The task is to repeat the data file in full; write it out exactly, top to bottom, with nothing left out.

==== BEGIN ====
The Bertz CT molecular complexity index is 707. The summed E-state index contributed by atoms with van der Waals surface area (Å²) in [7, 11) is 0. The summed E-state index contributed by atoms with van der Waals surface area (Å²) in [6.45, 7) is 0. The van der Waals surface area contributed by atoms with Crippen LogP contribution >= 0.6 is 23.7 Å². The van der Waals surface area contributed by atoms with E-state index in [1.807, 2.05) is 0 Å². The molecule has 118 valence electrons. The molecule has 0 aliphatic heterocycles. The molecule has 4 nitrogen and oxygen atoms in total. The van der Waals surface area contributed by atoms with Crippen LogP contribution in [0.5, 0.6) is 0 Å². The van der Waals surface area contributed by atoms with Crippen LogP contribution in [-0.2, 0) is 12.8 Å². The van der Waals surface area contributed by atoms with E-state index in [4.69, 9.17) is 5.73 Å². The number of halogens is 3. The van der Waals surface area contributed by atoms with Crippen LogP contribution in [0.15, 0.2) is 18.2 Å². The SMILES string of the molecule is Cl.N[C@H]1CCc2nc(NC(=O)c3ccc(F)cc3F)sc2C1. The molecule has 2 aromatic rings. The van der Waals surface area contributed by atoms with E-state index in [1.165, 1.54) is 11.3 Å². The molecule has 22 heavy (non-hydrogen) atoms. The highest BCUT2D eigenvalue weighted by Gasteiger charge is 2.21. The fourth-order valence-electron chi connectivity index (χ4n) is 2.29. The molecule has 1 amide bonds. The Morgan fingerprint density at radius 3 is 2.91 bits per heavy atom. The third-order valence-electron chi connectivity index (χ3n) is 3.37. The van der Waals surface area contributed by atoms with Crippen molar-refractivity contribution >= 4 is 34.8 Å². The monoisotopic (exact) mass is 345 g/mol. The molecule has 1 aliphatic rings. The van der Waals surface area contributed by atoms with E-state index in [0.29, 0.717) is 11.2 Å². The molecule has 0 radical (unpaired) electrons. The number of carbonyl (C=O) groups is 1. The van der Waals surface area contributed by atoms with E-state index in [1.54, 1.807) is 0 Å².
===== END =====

The Bertz CT molecular complexity index is 707. The summed E-state index contributed by atoms with van der Waals surface area (Å²) in [7, 11) is 0. The summed E-state index contributed by atoms with van der Waals surface area (Å²) in [6.45, 7) is 0. The van der Waals surface area contributed by atoms with Crippen LogP contribution >= 0.6 is 23.7 Å². The van der Waals surface area contributed by atoms with E-state index in [1.807, 2.05) is 0 Å². The molecule has 118 valence electrons. The molecule has 0 aliphatic heterocycles. The molecule has 4 nitrogen and oxygen atoms in total. The van der Waals surface area contributed by atoms with Crippen LogP contribution in [0.5, 0.6) is 0 Å². The van der Waals surface area contributed by atoms with Crippen LogP contribution in [-0.2, 0) is 12.8 Å². The van der Waals surface area contributed by atoms with E-state index in [4.69, 9.17) is 5.73 Å². The number of halogens is 3. The van der Waals surface area contributed by atoms with Crippen LogP contribution in [0.15, 0.2) is 18.2 Å². The SMILES string of the molecule is Cl.N[C@H]1CCc2nc(NC(=O)c3ccc(F)cc3F)sc2C1. The molecule has 2 aromatic rings. The van der Waals surface area contributed by atoms with E-state index in [1.165, 1.54) is 11.3 Å². The molecule has 22 heavy (non-hydrogen) atoms. The highest BCUT2D eigenvalue weighted by Gasteiger charge is 2.21. The fourth-order valence-electron chi connectivity index (χ4n) is 2.29. The molecule has 1 amide bonds. The Morgan fingerprint density at radius 3 is 2.91 bits per heavy atom. The third-order valence-electron chi connectivity index (χ3n) is 3.37. The van der Waals surface area contributed by atoms with Crippen molar-refractivity contribution >= 4 is 34.8 Å². The monoisotopic (exact) mass is 345 g/mol. The molecule has 1 aliphatic rings. The van der Waals surface area contributed by atoms with E-state index in [0.29, 0.717) is 11.2 Å². The molecule has 0 radical (unpaired) electrons. The number of carbonyl (C=O) groups is 1. The van der Waals surface area contributed by atoms with E-state index in [1.54, 1.807) is 0 Å².